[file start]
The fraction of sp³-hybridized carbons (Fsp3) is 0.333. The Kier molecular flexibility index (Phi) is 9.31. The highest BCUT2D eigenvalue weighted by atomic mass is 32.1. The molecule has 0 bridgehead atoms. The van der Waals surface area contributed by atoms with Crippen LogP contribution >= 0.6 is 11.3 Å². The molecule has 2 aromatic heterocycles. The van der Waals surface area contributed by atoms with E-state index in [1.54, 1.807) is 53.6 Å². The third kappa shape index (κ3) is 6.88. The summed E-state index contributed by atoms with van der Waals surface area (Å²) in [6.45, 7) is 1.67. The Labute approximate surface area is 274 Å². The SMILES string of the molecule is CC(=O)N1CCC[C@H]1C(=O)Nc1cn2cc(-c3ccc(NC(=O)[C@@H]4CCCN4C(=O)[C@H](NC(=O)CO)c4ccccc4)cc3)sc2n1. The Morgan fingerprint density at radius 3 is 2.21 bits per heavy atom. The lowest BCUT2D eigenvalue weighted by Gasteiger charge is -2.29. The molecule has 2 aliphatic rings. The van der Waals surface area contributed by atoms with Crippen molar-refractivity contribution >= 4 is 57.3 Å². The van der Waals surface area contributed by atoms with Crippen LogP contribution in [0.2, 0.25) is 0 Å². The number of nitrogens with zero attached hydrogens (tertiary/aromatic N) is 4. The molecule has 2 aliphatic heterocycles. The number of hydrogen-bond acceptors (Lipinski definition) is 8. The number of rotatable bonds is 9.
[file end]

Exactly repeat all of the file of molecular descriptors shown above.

The fraction of sp³-hybridized carbons (Fsp3) is 0.333. The Kier molecular flexibility index (Phi) is 9.31. The highest BCUT2D eigenvalue weighted by atomic mass is 32.1. The molecule has 0 bridgehead atoms. The van der Waals surface area contributed by atoms with Crippen LogP contribution >= 0.6 is 11.3 Å². The molecule has 2 aromatic heterocycles. The van der Waals surface area contributed by atoms with E-state index in [1.54, 1.807) is 53.6 Å². The third kappa shape index (κ3) is 6.88. The summed E-state index contributed by atoms with van der Waals surface area (Å²) in [6.45, 7) is 1.67. The Labute approximate surface area is 274 Å². The SMILES string of the molecule is CC(=O)N1CCC[C@H]1C(=O)Nc1cn2cc(-c3ccc(NC(=O)[C@@H]4CCCN4C(=O)[C@H](NC(=O)CO)c4ccccc4)cc3)sc2n1. The Morgan fingerprint density at radius 3 is 2.21 bits per heavy atom. The lowest BCUT2D eigenvalue weighted by Gasteiger charge is -2.29. The molecule has 2 aliphatic rings. The van der Waals surface area contributed by atoms with Crippen molar-refractivity contribution >= 4 is 57.3 Å². The van der Waals surface area contributed by atoms with Crippen LogP contribution in [0.2, 0.25) is 0 Å². The number of nitrogens with zero attached hydrogens (tertiary/aromatic N) is 4. The molecule has 2 aliphatic heterocycles. The number of hydrogen-bond acceptors (Lipinski definition) is 8. The number of rotatable bonds is 9.